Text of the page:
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« Reply #7 on: April 13, 2009, 12:05:50 PM »

The first time you punch the bully who's been stealing your lunch money, he's gonna be mad.

After the second or third time you lay him out flat, he's probably not going to be too quick to try for free lunch money.
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« Reply #8 on: April 13, 2009, 01:10:47 PM »

3 sharp shooters, 3 shots fired simultaneously all hitting just above the eyebrows of 3 targets.  This is the kinda thing I like to see on the news.
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asprince
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« Reply #9 on: April 13, 2009, 01:51:54 PM »

3 sharp shooters, 3 shots fired simultaneously all hitting just above the eyebrows of 3 targets.  This is the kinda thing I like to see on the news.

Yes, and both the targets and the sharp shooters were bobbling in the ocean!

Steve
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« Reply #10 on: April 13, 2009, 01:56:56 PM »

[[/quote]

Yes, and both the targets and the sharp shooters were bobbling in the ocean!

Steve
[/quote]
I lived on Kodiak Island through the 80's and can tell you from experience,  shooting from a boat  is alot harder than most people seem to think.  They make it seem so easy in the movies
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« Reply #11 on: April 13, 2009, 08:01:19 PM »

It is hard enough getting 3 targets in the open at the same time. Normally you take what you can and let CQB or SWAT take out the rest, not an option in this case. Add moving targets and shooting from a moving vessel. That was some exceptional marksmanship. One shot one kill. That is how it is supposed to be. Not the normal new story of "100 rounds fired none on target"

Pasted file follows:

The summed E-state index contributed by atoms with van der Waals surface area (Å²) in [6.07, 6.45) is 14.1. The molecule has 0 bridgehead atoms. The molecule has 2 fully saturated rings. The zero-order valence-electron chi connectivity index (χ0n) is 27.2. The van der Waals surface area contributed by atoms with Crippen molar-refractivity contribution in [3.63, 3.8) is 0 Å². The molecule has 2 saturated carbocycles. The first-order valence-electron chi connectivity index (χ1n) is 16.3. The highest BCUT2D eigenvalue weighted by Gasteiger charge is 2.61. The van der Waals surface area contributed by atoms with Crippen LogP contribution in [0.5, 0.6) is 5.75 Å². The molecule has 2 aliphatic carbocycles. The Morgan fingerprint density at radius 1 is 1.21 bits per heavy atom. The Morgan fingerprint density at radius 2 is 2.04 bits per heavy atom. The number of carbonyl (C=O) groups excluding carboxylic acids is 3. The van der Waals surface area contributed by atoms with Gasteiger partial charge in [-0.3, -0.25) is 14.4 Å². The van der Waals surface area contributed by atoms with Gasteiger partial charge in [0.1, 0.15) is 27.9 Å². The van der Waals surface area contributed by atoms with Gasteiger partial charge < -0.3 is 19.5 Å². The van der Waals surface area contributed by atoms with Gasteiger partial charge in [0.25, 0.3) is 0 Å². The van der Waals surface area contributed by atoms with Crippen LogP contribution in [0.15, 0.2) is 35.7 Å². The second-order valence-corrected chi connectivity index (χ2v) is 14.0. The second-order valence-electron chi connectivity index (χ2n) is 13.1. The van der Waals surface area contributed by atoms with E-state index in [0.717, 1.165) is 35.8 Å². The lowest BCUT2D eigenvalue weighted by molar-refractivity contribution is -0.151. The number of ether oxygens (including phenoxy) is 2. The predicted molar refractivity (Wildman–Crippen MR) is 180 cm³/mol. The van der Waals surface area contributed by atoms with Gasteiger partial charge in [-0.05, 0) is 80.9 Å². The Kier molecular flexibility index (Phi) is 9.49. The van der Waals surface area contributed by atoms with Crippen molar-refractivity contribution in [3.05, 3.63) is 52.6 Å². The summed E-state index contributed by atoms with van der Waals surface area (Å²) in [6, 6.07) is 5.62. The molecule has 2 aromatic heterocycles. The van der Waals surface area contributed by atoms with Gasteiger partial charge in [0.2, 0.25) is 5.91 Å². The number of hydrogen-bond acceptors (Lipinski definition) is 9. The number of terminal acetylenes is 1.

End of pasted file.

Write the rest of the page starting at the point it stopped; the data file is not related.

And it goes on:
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« Reply #12 on: April 13, 2009, 08:06:05 PM »

not to mention that they came in with a HALO jump and swim to the ship according to reports.  i used to watch those guys train at Coronado.  they are a special breed.
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.....The greatest changes occur in their country without their cooperation. They are not even aware of precisely what has taken place. They suspect it; they have heard of the event by chance. More than that, they are unconcerned with the fortunes of their village, the safety of their streets, the fate of their church and its vestry. They think that such things have nothing to do with them, that they belong to a powerful stranger called “the government.” They enjoy these goods as tenants, without a sense of ownership, and never give a thought to how they might be improved.....

 Alexis de Tocqueville
Keith13
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« Reply #13 on: April 17, 2009, 03:59:17 PM »

FYI came to me in an email

Inside the Shot Heard 'Round the World

We've got some details trickling in about the specifics of the SEAL sniper shots on the pirates holding the Maersk-Alabama's captain, Richard Phillips.
The Combat Operator's Jake Allen -- not a former SEAL, but a Marine infantry officer and private military contractor and security consultant with sourcing in the Teams -- had no detailed information on the actual shot, but described the overall techniques used by the SEAL team.
First of all, multiple sources indicate this was conducted by SEAL Team VI, aka Naval Special Warfare Development Group, aka "DevGru." This is the naval equivalent of Delta Force.Allen says the team likely were on the intel of the incident very soon after news hit the wires about the capture and were already well in advance of developing a plan to rescue Phillips before they deployed to the USS Bainbridge.